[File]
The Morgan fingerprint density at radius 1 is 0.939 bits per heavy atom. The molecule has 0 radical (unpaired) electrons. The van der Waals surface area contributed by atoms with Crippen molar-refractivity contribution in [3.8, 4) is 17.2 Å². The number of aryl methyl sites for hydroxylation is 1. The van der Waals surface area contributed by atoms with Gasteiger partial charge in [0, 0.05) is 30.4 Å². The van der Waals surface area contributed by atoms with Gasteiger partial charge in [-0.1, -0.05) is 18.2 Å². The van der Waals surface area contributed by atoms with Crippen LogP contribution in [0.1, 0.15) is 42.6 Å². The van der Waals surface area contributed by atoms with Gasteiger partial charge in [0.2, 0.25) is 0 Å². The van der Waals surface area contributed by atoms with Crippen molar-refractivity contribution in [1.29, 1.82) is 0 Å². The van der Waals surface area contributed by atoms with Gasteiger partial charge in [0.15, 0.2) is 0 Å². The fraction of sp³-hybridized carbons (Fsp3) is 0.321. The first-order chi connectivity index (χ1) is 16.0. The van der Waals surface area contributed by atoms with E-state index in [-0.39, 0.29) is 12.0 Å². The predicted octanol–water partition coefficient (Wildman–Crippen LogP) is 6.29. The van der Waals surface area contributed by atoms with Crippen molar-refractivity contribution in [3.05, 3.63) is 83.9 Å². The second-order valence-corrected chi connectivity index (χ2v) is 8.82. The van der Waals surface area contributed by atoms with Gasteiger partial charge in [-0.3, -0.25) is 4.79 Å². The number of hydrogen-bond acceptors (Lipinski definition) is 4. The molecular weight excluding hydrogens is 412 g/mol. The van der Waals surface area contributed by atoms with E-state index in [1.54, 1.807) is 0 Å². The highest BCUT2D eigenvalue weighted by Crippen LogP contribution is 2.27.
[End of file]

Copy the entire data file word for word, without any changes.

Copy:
The Morgan fingerprint density at radius 1 is 0.939 bits per heavy atom. The molecule has 0 radical (unpaired) electrons. The van der Waals surface area contributed by atoms with Crippen molar-refractivity contribution in [3.8, 4) is 17.2 Å². The number of aryl methyl sites for hydroxylation is 1. The van der Waals surface area contributed by atoms with Gasteiger partial charge in [0, 0.05) is 30.4 Å². The van der Waals surface area contributed by atoms with Gasteiger partial charge in [-0.1, -0.05) is 18.2 Å². The van der Waals surface area contributed by atoms with Crippen LogP contribution in [0.1, 0.15) is 42.6 Å². The van der Waals surface area contributed by atoms with Gasteiger partial charge in [0.2, 0.25) is 0 Å². The van der Waals surface area contributed by atoms with Crippen molar-refractivity contribution in [1.29, 1.82) is 0 Å². The van der Waals surface area contributed by atoms with Gasteiger partial charge in [0.15, 0.2) is 0 Å². The fraction of sp³-hybridized carbons (Fsp3) is 0.321. The first-order chi connectivity index (χ1) is 16.0. The van der Waals surface area contributed by atoms with E-state index in [-0.39, 0.29) is 12.0 Å². The predicted octanol–water partition coefficient (Wildman–Crippen LogP) is 6.29. The van der Waals surface area contributed by atoms with Crippen molar-refractivity contribution in [3.05, 3.63) is 83.9 Å². The second-order valence-corrected chi connectivity index (χ2v) is 8.82. The van der Waals surface area contributed by atoms with Gasteiger partial charge in [-0.3, -0.25) is 4.79 Å². The number of hydrogen-bond acceptors (Lipinski definition) is 4. The molecular weight excluding hydrogens is 412 g/mol. The van der Waals surface area contributed by atoms with E-state index in [1.54, 1.807) is 0 Å². The highest BCUT2D eigenvalue weighted by Crippen LogP contribution is 2.27.